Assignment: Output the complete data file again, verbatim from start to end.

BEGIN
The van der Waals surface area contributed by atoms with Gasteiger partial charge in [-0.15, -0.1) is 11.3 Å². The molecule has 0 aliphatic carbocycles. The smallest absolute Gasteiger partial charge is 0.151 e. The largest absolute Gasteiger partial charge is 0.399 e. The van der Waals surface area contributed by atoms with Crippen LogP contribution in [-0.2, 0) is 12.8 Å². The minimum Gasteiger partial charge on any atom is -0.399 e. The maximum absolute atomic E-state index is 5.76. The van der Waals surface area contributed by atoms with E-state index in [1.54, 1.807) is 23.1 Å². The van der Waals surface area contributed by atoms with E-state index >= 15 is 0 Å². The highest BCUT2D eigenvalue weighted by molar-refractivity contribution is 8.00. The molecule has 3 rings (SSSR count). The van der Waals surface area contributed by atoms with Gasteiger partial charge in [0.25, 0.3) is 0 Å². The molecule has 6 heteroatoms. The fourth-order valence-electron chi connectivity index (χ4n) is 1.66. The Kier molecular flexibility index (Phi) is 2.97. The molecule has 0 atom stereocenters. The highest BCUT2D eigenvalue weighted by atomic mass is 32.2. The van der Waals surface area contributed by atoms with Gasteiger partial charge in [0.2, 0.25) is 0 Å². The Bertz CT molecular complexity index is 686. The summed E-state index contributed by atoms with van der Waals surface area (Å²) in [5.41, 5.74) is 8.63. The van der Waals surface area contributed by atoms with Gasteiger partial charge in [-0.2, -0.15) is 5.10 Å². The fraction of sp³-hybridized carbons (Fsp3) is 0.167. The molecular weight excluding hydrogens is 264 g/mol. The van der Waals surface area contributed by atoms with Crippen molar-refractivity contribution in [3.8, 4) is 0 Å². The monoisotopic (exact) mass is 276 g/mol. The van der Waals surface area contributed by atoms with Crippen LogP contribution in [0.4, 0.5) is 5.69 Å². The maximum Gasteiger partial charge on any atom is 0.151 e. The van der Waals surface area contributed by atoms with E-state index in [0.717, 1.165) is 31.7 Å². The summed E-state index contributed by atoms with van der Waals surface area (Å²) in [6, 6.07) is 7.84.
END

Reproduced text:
The van der Waals surface area contributed by atoms with Gasteiger partial charge in [-0.15, -0.1) is 11.3 Å². The molecule has 0 aliphatic carbocycles. The smallest absolute Gasteiger partial charge is 0.151 e. The largest absolute Gasteiger partial charge is 0.399 e. The van der Waals surface area contributed by atoms with Crippen LogP contribution in [-0.2, 0) is 12.8 Å². The minimum Gasteiger partial charge on any atom is -0.399 e. The maximum absolute atomic E-state index is 5.76. The van der Waals surface area contributed by atoms with E-state index in [1.54, 1.807) is 23.1 Å². The van der Waals surface area contributed by atoms with E-state index >= 15 is 0 Å². The highest BCUT2D eigenvalue weighted by molar-refractivity contribution is 8.00. The molecule has 3 rings (SSSR count). The van der Waals surface area contributed by atoms with Gasteiger partial charge in [0.25, 0.3) is 0 Å². The molecule has 6 heteroatoms. The fourth-order valence-electron chi connectivity index (χ4n) is 1.66. The Kier molecular flexibility index (Phi) is 2.97. The molecule has 0 atom stereocenters. The highest BCUT2D eigenvalue weighted by atomic mass is 32.2. The van der Waals surface area contributed by atoms with Gasteiger partial charge in [0.2, 0.25) is 0 Å². The Bertz CT molecular complexity index is 686. The summed E-state index contributed by atoms with van der Waals surface area (Å²) in [5.41, 5.74) is 8.63. The van der Waals surface area contributed by atoms with Gasteiger partial charge in [-0.2, -0.15) is 5.10 Å². The fraction of sp³-hybridized carbons (Fsp3) is 0.167. The molecular weight excluding hydrogens is 264 g/mol. The van der Waals surface area contributed by atoms with Crippen molar-refractivity contribution in [3.8, 4) is 0 Å². The monoisotopic (exact) mass is 276 g/mol. The van der Waals surface area contributed by atoms with Crippen LogP contribution in [0.4, 0.5) is 5.69 Å². The maximum Gasteiger partial charge on any atom is 0.151 e. The van der Waals surface area contributed by atoms with E-state index in [0.717, 1.165) is 31.7 Å². The summed E-state index contributed by atoms with van der Waals surface area (Å²) in [6, 6.07) is 7.84.